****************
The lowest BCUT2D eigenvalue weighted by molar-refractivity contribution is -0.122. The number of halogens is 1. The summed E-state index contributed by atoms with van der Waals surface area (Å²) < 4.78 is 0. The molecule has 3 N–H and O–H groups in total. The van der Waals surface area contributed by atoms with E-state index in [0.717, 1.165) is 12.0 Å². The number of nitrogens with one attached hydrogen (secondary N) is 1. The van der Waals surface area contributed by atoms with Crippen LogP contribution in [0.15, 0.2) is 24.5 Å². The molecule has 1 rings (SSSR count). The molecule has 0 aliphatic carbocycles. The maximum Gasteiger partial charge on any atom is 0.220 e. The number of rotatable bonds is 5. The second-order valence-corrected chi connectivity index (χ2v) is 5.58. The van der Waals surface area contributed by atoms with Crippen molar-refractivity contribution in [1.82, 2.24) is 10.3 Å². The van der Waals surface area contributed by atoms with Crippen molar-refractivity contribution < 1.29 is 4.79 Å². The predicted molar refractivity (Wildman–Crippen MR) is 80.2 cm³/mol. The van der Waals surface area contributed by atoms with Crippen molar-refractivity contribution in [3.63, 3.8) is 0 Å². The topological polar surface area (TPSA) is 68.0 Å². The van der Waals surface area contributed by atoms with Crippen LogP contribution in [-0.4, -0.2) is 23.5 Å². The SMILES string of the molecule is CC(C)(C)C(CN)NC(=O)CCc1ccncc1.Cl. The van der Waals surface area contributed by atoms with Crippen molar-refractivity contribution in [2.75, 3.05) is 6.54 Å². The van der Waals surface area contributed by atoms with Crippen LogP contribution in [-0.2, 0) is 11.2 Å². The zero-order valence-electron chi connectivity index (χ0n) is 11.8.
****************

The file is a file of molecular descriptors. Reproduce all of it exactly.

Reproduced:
The lowest BCUT2D eigenvalue weighted by molar-refractivity contribution is -0.122. The number of halogens is 1. The summed E-state index contributed by atoms with van der Waals surface area (Å²) < 4.78 is 0. The molecule has 3 N–H and O–H groups in total. The van der Waals surface area contributed by atoms with E-state index in [0.717, 1.165) is 12.0 Å². The number of nitrogens with one attached hydrogen (secondary N) is 1. The van der Waals surface area contributed by atoms with Crippen LogP contribution in [0.15, 0.2) is 24.5 Å². The molecule has 1 rings (SSSR count). The molecule has 0 aliphatic carbocycles. The maximum Gasteiger partial charge on any atom is 0.220 e. The number of rotatable bonds is 5. The second-order valence-corrected chi connectivity index (χ2v) is 5.58. The van der Waals surface area contributed by atoms with Crippen molar-refractivity contribution in [1.82, 2.24) is 10.3 Å². The van der Waals surface area contributed by atoms with Crippen molar-refractivity contribution < 1.29 is 4.79 Å². The predicted molar refractivity (Wildman–Crippen MR) is 80.2 cm³/mol. The van der Waals surface area contributed by atoms with Crippen molar-refractivity contribution in [3.63, 3.8) is 0 Å². The topological polar surface area (TPSA) is 68.0 Å². The van der Waals surface area contributed by atoms with Crippen LogP contribution in [-0.4, -0.2) is 23.5 Å². The SMILES string of the molecule is CC(C)(C)C(CN)NC(=O)CCc1ccncc1.Cl. The van der Waals surface area contributed by atoms with Crippen molar-refractivity contribution in [2.75, 3.05) is 6.54 Å². The van der Waals surface area contributed by atoms with Crippen LogP contribution in [-0.2, 0) is 11.2 Å². The zero-order valence-electron chi connectivity index (χ0n) is 11.8.